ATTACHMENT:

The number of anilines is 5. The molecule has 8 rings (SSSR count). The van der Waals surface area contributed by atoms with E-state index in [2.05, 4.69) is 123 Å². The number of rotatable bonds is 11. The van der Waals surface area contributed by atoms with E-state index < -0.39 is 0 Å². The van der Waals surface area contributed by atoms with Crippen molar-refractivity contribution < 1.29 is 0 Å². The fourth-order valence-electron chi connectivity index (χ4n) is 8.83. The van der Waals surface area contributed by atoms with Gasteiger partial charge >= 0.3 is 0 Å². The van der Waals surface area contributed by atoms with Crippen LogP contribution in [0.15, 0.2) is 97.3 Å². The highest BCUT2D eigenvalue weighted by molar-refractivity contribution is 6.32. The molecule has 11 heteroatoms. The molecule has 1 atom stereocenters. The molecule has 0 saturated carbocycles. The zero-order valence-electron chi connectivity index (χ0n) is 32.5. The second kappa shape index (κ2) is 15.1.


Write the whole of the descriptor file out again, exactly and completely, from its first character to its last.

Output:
The number of anilines is 5. The molecule has 8 rings (SSSR count). The van der Waals surface area contributed by atoms with E-state index in [2.05, 4.69) is 123 Å². The number of rotatable bonds is 11. The van der Waals surface area contributed by atoms with E-state index < -0.39 is 0 Å². The van der Waals surface area contributed by atoms with Crippen molar-refractivity contribution < 1.29 is 0 Å². The fourth-order valence-electron chi connectivity index (χ4n) is 8.83. The van der Waals surface area contributed by atoms with Gasteiger partial charge >= 0.3 is 0 Å². The van der Waals surface area contributed by atoms with Crippen LogP contribution in [0.15, 0.2) is 97.3 Å². The highest BCUT2D eigenvalue weighted by molar-refractivity contribution is 6.32. The molecule has 11 heteroatoms. The molecule has 1 atom stereocenters. The molecule has 0 saturated carbocycles. The zero-order valence-electron chi connectivity index (χ0n) is 32.5. The second kappa shape index (κ2) is 15.1.